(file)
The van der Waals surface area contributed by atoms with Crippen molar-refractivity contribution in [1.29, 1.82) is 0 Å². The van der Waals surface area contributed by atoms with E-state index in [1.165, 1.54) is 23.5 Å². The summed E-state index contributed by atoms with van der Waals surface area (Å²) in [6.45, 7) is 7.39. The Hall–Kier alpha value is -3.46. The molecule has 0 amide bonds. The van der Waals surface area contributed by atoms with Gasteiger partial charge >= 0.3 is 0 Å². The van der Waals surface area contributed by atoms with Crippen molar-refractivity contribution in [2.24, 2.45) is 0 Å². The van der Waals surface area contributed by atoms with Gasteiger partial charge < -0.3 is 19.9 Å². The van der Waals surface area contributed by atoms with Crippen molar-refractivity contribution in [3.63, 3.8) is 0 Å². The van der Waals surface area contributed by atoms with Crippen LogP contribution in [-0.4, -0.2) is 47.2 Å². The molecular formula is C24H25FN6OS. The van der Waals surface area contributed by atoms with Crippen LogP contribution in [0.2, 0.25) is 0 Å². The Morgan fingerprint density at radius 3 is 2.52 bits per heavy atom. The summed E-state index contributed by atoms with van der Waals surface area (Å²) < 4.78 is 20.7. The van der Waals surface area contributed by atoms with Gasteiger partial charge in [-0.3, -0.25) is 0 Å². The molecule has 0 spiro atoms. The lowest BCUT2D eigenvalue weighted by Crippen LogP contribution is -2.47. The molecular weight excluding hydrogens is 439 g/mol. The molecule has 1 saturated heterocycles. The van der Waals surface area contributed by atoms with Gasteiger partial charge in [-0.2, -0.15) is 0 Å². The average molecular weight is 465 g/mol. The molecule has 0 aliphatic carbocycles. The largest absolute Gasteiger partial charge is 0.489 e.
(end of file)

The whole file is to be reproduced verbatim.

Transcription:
The van der Waals surface area contributed by atoms with Crippen molar-refractivity contribution in [1.29, 1.82) is 0 Å². The van der Waals surface area contributed by atoms with E-state index in [1.165, 1.54) is 23.5 Å². The summed E-state index contributed by atoms with van der Waals surface area (Å²) in [6.45, 7) is 7.39. The Hall–Kier alpha value is -3.46. The molecule has 0 amide bonds. The van der Waals surface area contributed by atoms with Gasteiger partial charge >= 0.3 is 0 Å². The van der Waals surface area contributed by atoms with Crippen molar-refractivity contribution in [2.24, 2.45) is 0 Å². The van der Waals surface area contributed by atoms with Gasteiger partial charge < -0.3 is 19.9 Å². The van der Waals surface area contributed by atoms with Crippen molar-refractivity contribution in [3.63, 3.8) is 0 Å². The van der Waals surface area contributed by atoms with Crippen LogP contribution in [-0.4, -0.2) is 47.2 Å². The molecular formula is C24H25FN6OS. The van der Waals surface area contributed by atoms with Crippen LogP contribution in [0.2, 0.25) is 0 Å². The Morgan fingerprint density at radius 3 is 2.52 bits per heavy atom. The summed E-state index contributed by atoms with van der Waals surface area (Å²) < 4.78 is 20.7. The van der Waals surface area contributed by atoms with Gasteiger partial charge in [-0.3, -0.25) is 0 Å². The molecule has 0 spiro atoms. The lowest BCUT2D eigenvalue weighted by Crippen LogP contribution is -2.47. The molecular weight excluding hydrogens is 439 g/mol. The molecule has 1 saturated heterocycles. The van der Waals surface area contributed by atoms with Gasteiger partial charge in [-0.2, -0.15) is 0 Å². The average molecular weight is 465 g/mol. The molecule has 0 aliphatic carbocycles. The largest absolute Gasteiger partial charge is 0.489 e.